7 Things I Learned Traveling Alone
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7 Things I Learned Traveling Alone

Uber drivers aren't serial killers.

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7 Things I Learned Traveling Alone
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This past spring, I went to Florida alone for spring break. As someone who enjoys alone time just as much as being surrounded by friends, I knew I would love a week of just me, myself, and I. But I had yet to understand the incredible value of traveling solo. And though there are certainly many more things to learn in future solo travels, here are seven things I learned while traveling alone.

1. The world isn’t full of terrible people.

Between the news and TV shows, we are surrounded by information telling us all neighbors and strangers are either serial killers or kidnappers. This is not the case. The majority of people are not out to get you. You don’t need to be paraoid everywhere you go with everything you do. Most people are just like you. Everywhere I went, I met people willing to help me out— from strangers on the street to *gasp* Uber drivers. I am not saying you should hop in big white vans and invite strangers into your hotel room. Always be aware of your surroundings, trust your gut, and use common sense. But don’t go through life afraid to talk to people or go places because "Law and Order" told you every other person on the street has people shackled in their basement.

2. Uber drivers aren’t serial killers.

As someone from the middle of nowhere who watches "Law and Order," I was terrified to use Uber. I was convinced my first ride would be my last. The idea of sitting in the front seat of a stranger’s car went against all safety rules I had been taught growing up. But my first Uber driver was awesome, and so was my second, and my third, and every one that followed. And after paying $70 for a taxi ride home when the ride there was $23 with Uber, I never went back. You can learn a lot about a person in a 10-minute car ride, and it is amazing hearing tens of stories you wouldn't have otherwise. For every bad experience with Uber and Lyft, there are probably a thousand good ones.

3. Eating alone is the best.

When I was younger I was always insecure about being alone in public. I didn’t want people to think I didn’t have friends or that I was a loner. The older I got, the more I envied people who had the courage to go somewhere alone. After my first solo meal, I learned taking yourself to dinner is about as good as it gets. There is no one you have to carry a conversation with, no one to please. You go where you want when you want and order whatever you want. You can take your time, read a book or people watch, all without the pressures of entertaining someone else. Some of my favorite memories from my solo adventure started with, “Table for one, please.”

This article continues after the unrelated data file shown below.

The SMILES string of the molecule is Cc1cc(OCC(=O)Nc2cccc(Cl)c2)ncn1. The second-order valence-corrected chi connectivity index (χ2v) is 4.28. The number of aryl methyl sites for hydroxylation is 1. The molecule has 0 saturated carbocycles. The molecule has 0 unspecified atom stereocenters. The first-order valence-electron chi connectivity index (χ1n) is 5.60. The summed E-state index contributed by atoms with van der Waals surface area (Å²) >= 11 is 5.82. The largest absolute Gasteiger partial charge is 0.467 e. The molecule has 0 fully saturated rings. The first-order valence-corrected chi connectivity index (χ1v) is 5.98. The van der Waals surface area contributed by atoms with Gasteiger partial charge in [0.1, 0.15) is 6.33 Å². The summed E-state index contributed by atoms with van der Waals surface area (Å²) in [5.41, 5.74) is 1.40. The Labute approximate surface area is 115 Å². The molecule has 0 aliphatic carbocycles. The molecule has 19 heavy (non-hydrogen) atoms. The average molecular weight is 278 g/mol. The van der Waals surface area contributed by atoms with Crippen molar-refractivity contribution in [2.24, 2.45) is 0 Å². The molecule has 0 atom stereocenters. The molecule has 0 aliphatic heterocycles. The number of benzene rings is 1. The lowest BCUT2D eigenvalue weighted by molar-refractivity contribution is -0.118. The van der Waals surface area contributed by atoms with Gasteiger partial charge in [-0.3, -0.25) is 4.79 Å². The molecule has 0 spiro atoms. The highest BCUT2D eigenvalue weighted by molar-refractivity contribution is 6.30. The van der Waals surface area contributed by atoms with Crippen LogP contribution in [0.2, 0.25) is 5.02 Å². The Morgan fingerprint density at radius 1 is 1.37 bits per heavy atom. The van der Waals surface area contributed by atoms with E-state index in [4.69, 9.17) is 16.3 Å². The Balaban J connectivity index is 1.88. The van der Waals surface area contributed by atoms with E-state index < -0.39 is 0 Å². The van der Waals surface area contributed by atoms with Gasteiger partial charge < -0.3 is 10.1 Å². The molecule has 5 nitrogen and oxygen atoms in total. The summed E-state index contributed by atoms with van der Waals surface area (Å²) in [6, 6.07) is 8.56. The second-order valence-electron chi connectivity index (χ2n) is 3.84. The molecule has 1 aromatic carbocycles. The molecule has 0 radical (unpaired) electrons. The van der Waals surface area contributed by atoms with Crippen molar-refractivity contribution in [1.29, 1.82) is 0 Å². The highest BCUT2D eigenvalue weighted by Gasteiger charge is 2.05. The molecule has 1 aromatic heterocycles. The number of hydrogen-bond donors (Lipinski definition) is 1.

4. Having a hotel room to yourself is as awesome as it looks in the movies.

Much like having your own table at a restaurant, having your own room at a hotel is borderline magical. You can do what you want, when you want, how you want to. You can watch what you want on TV, read a book, dance around naked, order delivery and eat it all— all without worrying about (or sharing with) anyone else. You can be clean and organized, or not. You can sing in the shower, or not. After a long day of exploring, having a king sized bed all to yourself is the epitome of bliss.

5. Appreciate the silence.

For many people (especially millennials) silence is uncomfortable. We fill it with small talk, music, videos, and TV, anything to fill the silence. When traveling alone, I learned to embrace silence. I didn’t feel the need to drown it with music, television noise or by scrolling through Facebook, Instagram, or Twitter. I embraced the moments when I was doing nothing and nothing was happening. I would sit with my thoughts, reflect, and appreciate the peace. Though it is nice to be entertained here and there, it is also important to be comfortable without distractions.

6. I am far more independent than I thought.

Usually, when traveling with family or friends, there is someone with you if you’re lost or don’t know how to do something. When traveling alone, you’re on your own. You have to find your way around airports, you have to book and cancel reservations on your own, you have to ask for directions and plan your own adventures. While this may sound intimidating at first, it is incredibly empowering when you realize you are more than capable of doing it all on your own. You gain a sense of independence you may have never felt before. There is nothing quite like mastering something that scares you.

7. Everyone should try traveling alone.

When I told friends and family I was planning a solo spring break trip, a few applauded, but many cringed and said they could never be alone for so long. Though it may sound intimidating (and maybe boring), I bet even the most extroverted person could enjoy a trip alone. There is a lot to learn about yourself and others when you aren’t distracted by a traveling partner or group. I highly recommend taking at least one solo trip— even if it is just a day or weekend trip to a local park—and see what you can learn from traveling alone.

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